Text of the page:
SEC Commissioner Earns Praise for Service to Investors, Entrepreneurs

SEC Commissioner Earns Praise for Service to Investors, Entrepreneurs

Paul Atkins Focused on Economic Consequences of SEC Policies
August 04, 2008

Washington, D.C., August
4, 2008—On Aug. 1, Paul S. Atkins ended his six-year term as Commissioner
of the U.S. Securities and Exchange Commission. Competitive Enterprise
Institute President Fred L. Smith, Jr.,
and director of CEI’s Center for Entrepreneurship John Berlau commend
Atkins’ devoted service to investors and entrepreneurs.

“Whether you were a small investor looking to build your
nest egg by exercising your judgment on risk and return, or a small
entrepreneur seeking public capital to build your innovative new business, Paul
Atkins was looking out for you,” says Berlau. “He was a great advocate for
publicly-traded companies and their shareholders, primarily because he realized
that the interests of these two parties weren’t necessarily contradictory. He
argued forcefully that legitimate investors and entrepreneurs suffer when
regulatory burdens take away from a company’s focus on shareholder return."

Smith and Berlau both praise the vigorous economic research
conducted by Atkins and his staff to determine the economic consequences of SEC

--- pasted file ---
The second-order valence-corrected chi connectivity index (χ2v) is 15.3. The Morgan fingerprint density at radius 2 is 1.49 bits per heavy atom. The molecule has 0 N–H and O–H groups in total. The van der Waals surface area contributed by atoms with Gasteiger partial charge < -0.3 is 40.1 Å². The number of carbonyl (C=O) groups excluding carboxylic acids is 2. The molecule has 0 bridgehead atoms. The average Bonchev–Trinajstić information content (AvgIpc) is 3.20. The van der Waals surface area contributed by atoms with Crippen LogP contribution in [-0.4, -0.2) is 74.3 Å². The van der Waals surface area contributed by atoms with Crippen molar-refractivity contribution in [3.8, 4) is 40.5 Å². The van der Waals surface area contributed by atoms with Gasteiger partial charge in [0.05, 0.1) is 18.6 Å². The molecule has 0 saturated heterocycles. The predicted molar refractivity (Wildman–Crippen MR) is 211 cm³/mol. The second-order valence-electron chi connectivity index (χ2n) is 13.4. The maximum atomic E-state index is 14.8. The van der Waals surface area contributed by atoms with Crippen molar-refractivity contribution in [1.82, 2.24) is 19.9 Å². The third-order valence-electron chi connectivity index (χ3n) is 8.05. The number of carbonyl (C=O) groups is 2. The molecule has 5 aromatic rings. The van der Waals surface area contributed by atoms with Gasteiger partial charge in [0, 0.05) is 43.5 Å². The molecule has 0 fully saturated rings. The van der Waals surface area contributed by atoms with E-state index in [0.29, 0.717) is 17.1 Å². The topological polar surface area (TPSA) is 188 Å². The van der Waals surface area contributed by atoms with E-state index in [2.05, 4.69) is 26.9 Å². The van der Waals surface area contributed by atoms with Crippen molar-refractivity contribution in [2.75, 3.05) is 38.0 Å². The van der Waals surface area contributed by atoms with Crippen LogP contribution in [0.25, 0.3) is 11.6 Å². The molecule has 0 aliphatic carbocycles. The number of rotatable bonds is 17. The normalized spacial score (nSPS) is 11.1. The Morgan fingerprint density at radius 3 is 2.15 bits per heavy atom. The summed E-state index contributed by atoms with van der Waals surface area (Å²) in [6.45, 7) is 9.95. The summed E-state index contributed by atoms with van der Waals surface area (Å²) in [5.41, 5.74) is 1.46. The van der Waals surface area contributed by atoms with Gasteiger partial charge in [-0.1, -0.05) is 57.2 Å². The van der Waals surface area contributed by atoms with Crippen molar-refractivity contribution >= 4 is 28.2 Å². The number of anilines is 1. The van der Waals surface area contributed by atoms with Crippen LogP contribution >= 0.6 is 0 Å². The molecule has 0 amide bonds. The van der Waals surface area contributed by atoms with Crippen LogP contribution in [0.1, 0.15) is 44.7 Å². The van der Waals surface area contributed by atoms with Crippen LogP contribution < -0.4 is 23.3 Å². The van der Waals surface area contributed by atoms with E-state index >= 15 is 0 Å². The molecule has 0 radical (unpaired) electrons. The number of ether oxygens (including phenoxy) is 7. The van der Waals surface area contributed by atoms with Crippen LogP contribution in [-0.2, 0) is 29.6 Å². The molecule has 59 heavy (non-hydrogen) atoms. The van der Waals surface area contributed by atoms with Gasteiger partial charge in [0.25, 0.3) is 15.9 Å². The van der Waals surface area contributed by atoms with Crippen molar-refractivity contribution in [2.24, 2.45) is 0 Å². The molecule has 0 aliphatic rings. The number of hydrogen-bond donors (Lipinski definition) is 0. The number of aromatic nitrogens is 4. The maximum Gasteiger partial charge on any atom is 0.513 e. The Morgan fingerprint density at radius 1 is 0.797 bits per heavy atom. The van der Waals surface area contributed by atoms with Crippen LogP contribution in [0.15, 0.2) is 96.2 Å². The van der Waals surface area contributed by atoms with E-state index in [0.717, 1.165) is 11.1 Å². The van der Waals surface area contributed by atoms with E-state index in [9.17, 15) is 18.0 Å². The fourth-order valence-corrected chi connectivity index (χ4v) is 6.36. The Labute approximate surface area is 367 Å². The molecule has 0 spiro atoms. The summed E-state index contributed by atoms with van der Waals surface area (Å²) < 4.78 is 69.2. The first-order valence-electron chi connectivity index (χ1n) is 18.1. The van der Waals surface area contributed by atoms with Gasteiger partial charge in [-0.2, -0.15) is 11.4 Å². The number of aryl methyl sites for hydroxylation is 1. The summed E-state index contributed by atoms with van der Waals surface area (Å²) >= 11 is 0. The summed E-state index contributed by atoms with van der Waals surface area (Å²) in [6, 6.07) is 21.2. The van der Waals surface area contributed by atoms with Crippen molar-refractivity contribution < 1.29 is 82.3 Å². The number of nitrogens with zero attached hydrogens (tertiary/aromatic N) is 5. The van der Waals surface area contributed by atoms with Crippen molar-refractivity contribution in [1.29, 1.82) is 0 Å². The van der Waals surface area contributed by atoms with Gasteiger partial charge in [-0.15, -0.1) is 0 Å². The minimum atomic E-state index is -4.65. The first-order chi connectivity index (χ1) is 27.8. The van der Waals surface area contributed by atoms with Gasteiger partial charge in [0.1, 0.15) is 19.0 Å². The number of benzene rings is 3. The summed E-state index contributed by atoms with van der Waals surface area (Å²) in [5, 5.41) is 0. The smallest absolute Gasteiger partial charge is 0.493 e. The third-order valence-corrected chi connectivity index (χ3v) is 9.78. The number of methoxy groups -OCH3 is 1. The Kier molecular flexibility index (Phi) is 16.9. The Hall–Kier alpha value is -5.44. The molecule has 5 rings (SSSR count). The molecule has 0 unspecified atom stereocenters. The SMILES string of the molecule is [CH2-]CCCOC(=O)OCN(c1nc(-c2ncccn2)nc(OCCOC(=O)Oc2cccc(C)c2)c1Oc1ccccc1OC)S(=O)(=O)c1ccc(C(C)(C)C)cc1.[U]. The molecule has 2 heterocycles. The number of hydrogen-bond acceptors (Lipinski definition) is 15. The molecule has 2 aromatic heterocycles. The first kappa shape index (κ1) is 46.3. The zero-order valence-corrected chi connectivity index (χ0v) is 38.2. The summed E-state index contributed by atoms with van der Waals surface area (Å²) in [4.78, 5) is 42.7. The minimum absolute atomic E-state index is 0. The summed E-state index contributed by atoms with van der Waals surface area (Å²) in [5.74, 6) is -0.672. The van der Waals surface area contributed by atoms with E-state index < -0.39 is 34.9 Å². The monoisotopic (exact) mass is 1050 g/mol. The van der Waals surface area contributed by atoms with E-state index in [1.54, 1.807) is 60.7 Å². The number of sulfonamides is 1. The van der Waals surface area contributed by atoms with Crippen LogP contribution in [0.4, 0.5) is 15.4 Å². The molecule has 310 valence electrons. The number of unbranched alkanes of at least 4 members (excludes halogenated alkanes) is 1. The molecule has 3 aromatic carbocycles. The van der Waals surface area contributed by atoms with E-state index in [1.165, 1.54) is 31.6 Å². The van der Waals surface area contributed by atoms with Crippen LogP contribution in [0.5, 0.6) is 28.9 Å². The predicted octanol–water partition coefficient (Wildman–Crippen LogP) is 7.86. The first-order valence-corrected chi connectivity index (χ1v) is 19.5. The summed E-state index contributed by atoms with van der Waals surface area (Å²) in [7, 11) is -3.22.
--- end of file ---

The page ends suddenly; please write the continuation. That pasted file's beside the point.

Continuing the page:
policies. They note that dissenting votes on rules governing hedge funds and
mutual funds by Atkins and then-Commissioner Cynthia Glassman were vindicated
when federal courts overturned these SEC decisions. And they also hail Atkins
success at persuading the SEC to stop levying large corporate fines that punish
a company’s shareholders for the bad acts of individual executives.

“He recognized early on that these fines make shareholders
pay twice for corporate fraud,” Berlau said. “The SEC policy has been largely
changed to punish individual actors rather than the company as a whole, due in
substantial part to Commissioner Atkins’ arguments.”

Smith says Atkins’ good work will continue. “Paul Atkins
went into the public sector never forgetting the dynamism of the private
sector. As a result, he remained in touch with the investors and entrepreneurs
he was there to serve. He utilized his private-sector experience to provide a
vital check on a large bureaucracy, and he will continue to be an important
voice on public policy.”

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from CEI’s Center for Entrepreneurship

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